Understanding What Can and Can’t Be Copyrighted
Every small business owner faces competition to try to attract new customers while still retaining older ones. Standing out amongst your competitors is always a challenge; copyright protection for your business’s creative works is one way to accomplish this.
In general, copyright protection in the U.S. is available for any work that is (1) original, (2) creative, and (3) fixed in some kind of tangible form. That sounds broad, right? It is! Here are some of the types of work product your business may be able to protect through copyright:
- Printed Work
Any printed brochures, instruction manuals, pamphlets, posters, catalogs, or other advertising material can be copyright protected. Any other original script that is used for promotion or to advertise your business can be copyrighted as well. Protection is stronger if the text on those materials uses creative phrases versus simply listing product features and characteristics.
- Sound and Music Recordings
Original musical compositions, such as advertising jingles, and other audio recordings can be copyright protected too. An employee doesn’t need to write the music or audio; your business can own copyright in audio recordings that are created by others specifically for your business. On the flip side, be careful about using music or audio recordings that aren’t created for your company—someone else almost certainly owns copyright in those clips and you should absolutely get permission before using them for your own business.
- Homepages, Websites,and FTP Sites
If your business has a website or FTP site, some of the elements that are contained can be copyright protected. Original artwork, photographs, pictures or writings can also be covered but not your domain name. The automated database and original computer programs that belong to you can be copyrighted. You can do the same with original content that is placed in an electronic daily & business newsletters. All original work that you place in FTP are protected only if you have a copyright.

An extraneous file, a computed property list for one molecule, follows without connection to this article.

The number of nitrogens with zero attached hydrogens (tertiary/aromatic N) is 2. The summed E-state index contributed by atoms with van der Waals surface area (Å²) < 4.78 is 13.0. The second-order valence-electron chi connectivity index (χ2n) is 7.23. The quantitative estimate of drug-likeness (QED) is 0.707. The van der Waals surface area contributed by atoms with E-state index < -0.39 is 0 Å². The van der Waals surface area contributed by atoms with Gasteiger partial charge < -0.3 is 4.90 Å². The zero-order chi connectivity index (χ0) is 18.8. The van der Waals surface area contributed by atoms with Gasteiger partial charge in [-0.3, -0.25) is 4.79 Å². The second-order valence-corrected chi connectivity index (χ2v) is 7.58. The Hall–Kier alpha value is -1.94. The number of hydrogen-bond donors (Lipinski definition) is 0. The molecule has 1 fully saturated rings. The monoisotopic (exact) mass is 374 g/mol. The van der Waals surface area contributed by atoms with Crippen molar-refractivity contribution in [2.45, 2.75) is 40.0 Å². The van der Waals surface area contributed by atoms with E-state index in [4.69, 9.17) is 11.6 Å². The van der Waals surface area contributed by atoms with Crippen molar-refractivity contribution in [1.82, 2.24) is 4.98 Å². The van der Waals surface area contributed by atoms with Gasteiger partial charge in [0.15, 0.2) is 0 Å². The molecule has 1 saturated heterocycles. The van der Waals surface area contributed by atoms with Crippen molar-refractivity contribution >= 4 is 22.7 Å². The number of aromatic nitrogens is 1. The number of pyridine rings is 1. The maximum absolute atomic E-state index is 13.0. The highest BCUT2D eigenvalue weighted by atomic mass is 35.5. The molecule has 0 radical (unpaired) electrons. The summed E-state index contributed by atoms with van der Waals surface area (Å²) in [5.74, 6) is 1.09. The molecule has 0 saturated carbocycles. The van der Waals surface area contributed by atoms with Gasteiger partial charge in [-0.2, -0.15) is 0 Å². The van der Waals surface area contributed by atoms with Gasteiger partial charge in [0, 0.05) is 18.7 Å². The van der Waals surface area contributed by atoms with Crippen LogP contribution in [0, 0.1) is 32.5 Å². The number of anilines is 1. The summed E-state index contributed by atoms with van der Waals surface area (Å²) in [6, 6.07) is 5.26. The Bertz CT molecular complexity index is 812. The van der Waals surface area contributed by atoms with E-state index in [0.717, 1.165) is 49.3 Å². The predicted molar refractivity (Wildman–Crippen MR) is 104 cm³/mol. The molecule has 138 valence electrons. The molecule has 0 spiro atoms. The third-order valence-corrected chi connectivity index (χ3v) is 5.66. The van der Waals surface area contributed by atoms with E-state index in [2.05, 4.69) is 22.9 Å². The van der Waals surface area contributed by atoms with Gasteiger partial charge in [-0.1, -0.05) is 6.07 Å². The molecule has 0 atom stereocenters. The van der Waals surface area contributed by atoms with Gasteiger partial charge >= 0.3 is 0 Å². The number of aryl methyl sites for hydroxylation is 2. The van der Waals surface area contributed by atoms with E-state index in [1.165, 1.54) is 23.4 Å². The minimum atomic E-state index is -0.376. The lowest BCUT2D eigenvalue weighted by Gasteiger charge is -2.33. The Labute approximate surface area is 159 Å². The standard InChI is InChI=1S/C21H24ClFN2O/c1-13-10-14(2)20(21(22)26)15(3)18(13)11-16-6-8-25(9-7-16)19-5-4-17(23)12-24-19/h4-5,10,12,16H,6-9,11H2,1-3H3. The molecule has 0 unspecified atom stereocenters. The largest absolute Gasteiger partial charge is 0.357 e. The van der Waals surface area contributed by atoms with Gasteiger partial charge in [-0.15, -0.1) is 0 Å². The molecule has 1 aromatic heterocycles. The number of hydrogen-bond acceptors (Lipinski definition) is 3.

- Photographs and Videos
Original photography and videography can also be copyrighted. For example, if you snap pictures of your new product line for advertising purposes, you can protect those photos with copyright to help discourage others from using them without your permission. The same goes for videos, too. Be careful about posting those videos on social media sites though—each site has its own Terms of Service for posting content, and many of those user agreements include automatic limitations or licenses of your copyright protections.
Business logos are most easily protected by trademark rather than by copyright. Until very recently, in fact, the US Copyright Office has been reluctant to grant copyright registration to corporate logos. That’s beginning to change, though, and seeking copyright registration for your corporate logos may be wise, especially if your business offers products or services that cannot be shipped across state lines (like THC-containing products or certain firearms) due to federal regulations.
Copyright Infringement Protection
The material you copyright gives you exclusive rights toto control how the material can (or can’t) be used by others within the United States. For example, if one of your competitors copies your unique and creative productdescriptions to advertise their own competing product, you may be able to force them to change those descriptions, recall printed catalogs, or even pay you money damages. Be careful, though—you should consult a lawyer who specializes in copyright law to help you because acting on your own may open you up to civil or even criminal liability.
Things That Cannot Be Copyrighted
There are a few things that cannot be copyright protected. Copyright protection is not provided for facts or ideas; only for your unique and creative expressions of those ideas or facts.